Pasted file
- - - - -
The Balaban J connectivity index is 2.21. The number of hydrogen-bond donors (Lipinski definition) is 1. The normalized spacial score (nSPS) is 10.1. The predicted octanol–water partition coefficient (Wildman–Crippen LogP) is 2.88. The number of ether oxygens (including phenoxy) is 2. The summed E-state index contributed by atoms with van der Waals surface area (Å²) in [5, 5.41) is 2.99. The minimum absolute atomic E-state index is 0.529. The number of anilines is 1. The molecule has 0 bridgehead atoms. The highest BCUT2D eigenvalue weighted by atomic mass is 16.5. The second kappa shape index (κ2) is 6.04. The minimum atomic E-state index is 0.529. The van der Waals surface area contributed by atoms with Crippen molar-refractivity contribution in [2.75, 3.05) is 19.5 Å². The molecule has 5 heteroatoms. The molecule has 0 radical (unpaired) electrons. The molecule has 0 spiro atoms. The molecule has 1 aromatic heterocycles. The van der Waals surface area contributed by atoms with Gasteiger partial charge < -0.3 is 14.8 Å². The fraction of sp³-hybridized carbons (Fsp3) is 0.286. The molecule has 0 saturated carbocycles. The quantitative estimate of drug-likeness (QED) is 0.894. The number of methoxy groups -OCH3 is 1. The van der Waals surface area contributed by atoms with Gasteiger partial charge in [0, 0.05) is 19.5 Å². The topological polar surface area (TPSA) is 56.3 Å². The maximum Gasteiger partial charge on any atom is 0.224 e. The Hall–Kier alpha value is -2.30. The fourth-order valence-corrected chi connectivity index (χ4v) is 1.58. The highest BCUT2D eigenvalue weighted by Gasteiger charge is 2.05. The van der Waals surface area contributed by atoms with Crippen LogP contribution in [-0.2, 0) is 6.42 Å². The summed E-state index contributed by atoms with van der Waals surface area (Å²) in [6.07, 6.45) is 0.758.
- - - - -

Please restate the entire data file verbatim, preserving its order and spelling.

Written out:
The Balaban J connectivity index is 2.21. The number of hydrogen-bond donors (Lipinski definition) is 1. The normalized spacial score (nSPS) is 10.1. The predicted octanol–water partition coefficient (Wildman–Crippen LogP) is 2.88. The number of ether oxygens (including phenoxy) is 2. The summed E-state index contributed by atoms with van der Waals surface area (Å²) in [5, 5.41) is 2.99. The minimum absolute atomic E-state index is 0.529. The number of anilines is 1. The molecule has 0 bridgehead atoms. The highest BCUT2D eigenvalue weighted by atomic mass is 16.5. The second kappa shape index (κ2) is 6.04. The minimum atomic E-state index is 0.529. The van der Waals surface area contributed by atoms with Crippen molar-refractivity contribution in [2.75, 3.05) is 19.5 Å². The molecule has 5 heteroatoms. The molecule has 0 radical (unpaired) electrons. The molecule has 0 spiro atoms. The molecule has 1 aromatic heterocycles. The van der Waals surface area contributed by atoms with Gasteiger partial charge < -0.3 is 14.8 Å². The fraction of sp³-hybridized carbons (Fsp3) is 0.286. The molecule has 0 saturated carbocycles. The quantitative estimate of drug-likeness (QED) is 0.894. The number of methoxy groups -OCH3 is 1. The van der Waals surface area contributed by atoms with Gasteiger partial charge in [0, 0.05) is 19.5 Å². The topological polar surface area (TPSA) is 56.3 Å². The maximum Gasteiger partial charge on any atom is 0.224 e. The Hall–Kier alpha value is -2.30. The fourth-order valence-corrected chi connectivity index (χ4v) is 1.58. The highest BCUT2D eigenvalue weighted by Gasteiger charge is 2.05. The van der Waals surface area contributed by atoms with Crippen LogP contribution in [-0.2, 0) is 6.42 Å². The summed E-state index contributed by atoms with van der Waals surface area (Å²) in [6.07, 6.45) is 0.758.